"It's All About The Game"

Seen in the gym, Pt. 1






Ron Bailey, Publisher

Gyms have been packed with talented guys.



January 29, 2018 - With the high school season in full swing, talented players have been in DMV/Baltimore gyms competing. Following are a number of them:

Jason Gibson is tracking towards being a very good collegiate lead guard.

Jason Gibson – 6’1”, 155 pound Class of 2019 guard, Sidwell Friends (DC) – A combo guard that runs a lot of point guard for Sidwell, Gibson is on the top curve of DMV shooters. When he pulls up, you think it’s going in.

JMU has previously offered Gibson. Expect more to follow this summer.

Has a solid handle, but more strength will help him accept and give bumps better. Must also continue finding teammates as a first option.

Morgan Park's Cameron Burrell turned heads.


Cameron Burrell – 6’6”, 185 pound Class of 2018 forward, Morgan Park (IL) – A strong finishing forward who uses athletic ability, movement and a solid mid-range shooting skill to score, Burrell also defends the rim, meeting the ball in the air repeatedly. Add pulling down boards and rim running to his wheelhouse.

Burrell, who did all the above in Charm City vs. Windy City Challenge action, has been offered by Morgan State and ETSU.

Needs to get stronger in college, which will help him hold position and continue being a paint force.

Rajeir Jones can do many things.

Rajeir Jones – 6’2”, 180 pound Class of 2019 guard, St. Frances (MD) – A strong, aggressive, all-around guard, Jones competes and impacts the game in multiple ways. Can the open jumper and defend an opponent’s best perimeter player.

Norfolk State has offered Jones, while Mount St. Mary’s Niagara and Towson have all shown interest. Indicated an unofficial visit to Drexel is on tap for Thursday (2.1.18).

Going forward must be more of a dimer, a guy making plays for others.


Think buckets when Christian Jones is discussed.

Christian Jones – 6’3”, 170 pound Class of 2018 guard, Annapolis (MD) – Severely under-recruited, Texas Tech, Georgetown, Randolph-Macon and others have shown him interest, but as of yet Jones has no offers.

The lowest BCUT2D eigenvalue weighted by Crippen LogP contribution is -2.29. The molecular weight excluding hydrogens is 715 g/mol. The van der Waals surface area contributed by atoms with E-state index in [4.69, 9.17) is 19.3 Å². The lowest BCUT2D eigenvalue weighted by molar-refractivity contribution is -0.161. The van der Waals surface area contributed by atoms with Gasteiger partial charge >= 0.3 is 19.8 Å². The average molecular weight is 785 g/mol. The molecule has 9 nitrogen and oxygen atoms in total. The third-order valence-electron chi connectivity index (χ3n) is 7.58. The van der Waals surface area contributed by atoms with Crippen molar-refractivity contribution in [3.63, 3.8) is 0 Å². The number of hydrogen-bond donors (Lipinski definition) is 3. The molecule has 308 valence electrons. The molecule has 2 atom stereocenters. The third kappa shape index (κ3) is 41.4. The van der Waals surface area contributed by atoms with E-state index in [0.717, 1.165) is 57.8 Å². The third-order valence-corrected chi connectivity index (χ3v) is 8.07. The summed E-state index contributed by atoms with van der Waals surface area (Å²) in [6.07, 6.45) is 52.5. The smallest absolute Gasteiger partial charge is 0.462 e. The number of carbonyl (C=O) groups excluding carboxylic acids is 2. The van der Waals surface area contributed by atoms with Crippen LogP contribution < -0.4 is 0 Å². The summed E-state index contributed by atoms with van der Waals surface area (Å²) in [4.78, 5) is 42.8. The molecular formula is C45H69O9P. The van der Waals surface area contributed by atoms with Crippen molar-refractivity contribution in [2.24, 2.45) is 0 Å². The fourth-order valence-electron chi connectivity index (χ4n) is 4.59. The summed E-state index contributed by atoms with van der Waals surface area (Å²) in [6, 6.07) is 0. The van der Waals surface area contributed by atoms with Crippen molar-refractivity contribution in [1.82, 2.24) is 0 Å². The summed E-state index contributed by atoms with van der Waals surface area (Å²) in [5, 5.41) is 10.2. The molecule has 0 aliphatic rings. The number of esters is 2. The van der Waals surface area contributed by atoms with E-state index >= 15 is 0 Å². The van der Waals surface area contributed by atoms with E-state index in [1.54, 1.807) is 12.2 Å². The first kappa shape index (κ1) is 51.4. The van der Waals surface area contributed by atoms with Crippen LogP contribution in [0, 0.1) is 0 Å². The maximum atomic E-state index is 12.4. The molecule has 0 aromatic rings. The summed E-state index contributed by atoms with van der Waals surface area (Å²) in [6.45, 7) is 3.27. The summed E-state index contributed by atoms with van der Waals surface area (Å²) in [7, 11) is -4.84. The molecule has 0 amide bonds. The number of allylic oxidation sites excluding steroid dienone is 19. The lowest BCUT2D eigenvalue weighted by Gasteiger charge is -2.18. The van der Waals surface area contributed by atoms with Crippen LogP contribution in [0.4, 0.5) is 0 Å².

That makes no sense; he is a guard who scores at all three levels, bring the ball up and has a sneaky first step. Scored 31 points in a loss at Southern, despite not shooting well in the second half. Knows how to put up numbers.

Should focus on going left more – he can, but favors that right. Is a solid passer and not selfish, but could also pick up the frequency of his dimes. Weight room action will be on his menu in college.

Jones is a slept on big time.


Poly's Cleveland Houston does whatever he needs to.

Cleveland Houston - 6’1”, 175 pound Class of 2018 guard, Poly (MD) – Often times lining up against all-everything forward Jalen Horton-Tucker who is four inches taller and at least 30 pound heavier, Houston showed he’s a battler, never shying away from Tucker in the Charm City vs. Windy City Challenge.

A generalist back court guy, Houston can do some of everything expected of guards; handle, shoot, pass, drive, finish, dime, defend. He gives coaches options.

Should continue to work on his entire game, possibly becoming exceptional at something other than competing.

Delaware State and Norfolk State, among others, have shown recruiting love. Has no offers.

Kejuan Clements loves to strap up.

Kejuan Clements – 6’2”, 180 pound Class of 2019 guard, Simeon (IL) – Think fellow westside of Chicago native and current NBA professional Patrick Beverley when discussing Clements, as he’s a strong, aggressive performer, one who relishes strapping up opponents for 94 feet. In fact, Clements admitted with a smile he patterns his game after Beverly in some ways.

“It’s just tough, playing in somebody’s hometown” said Clements after displaying is defense and toughness in the Charm City vs. Windy City Challenge. “I saw the way the game was going, I wasn’t playing like my regular self in the first half, defensive-wise. Coach (Robert Smith) told me to pick it up. So I picked it up”.

Tulsa, Green Bay – Wisconsin and others are showing interest. “Good academics” and a strong basketball program are desired points in a college, said Clements.

He should become more of a consistent shooter and finisher for college. It’s not that he can’t score, but teams on the next level will force him to prove he can regularly.



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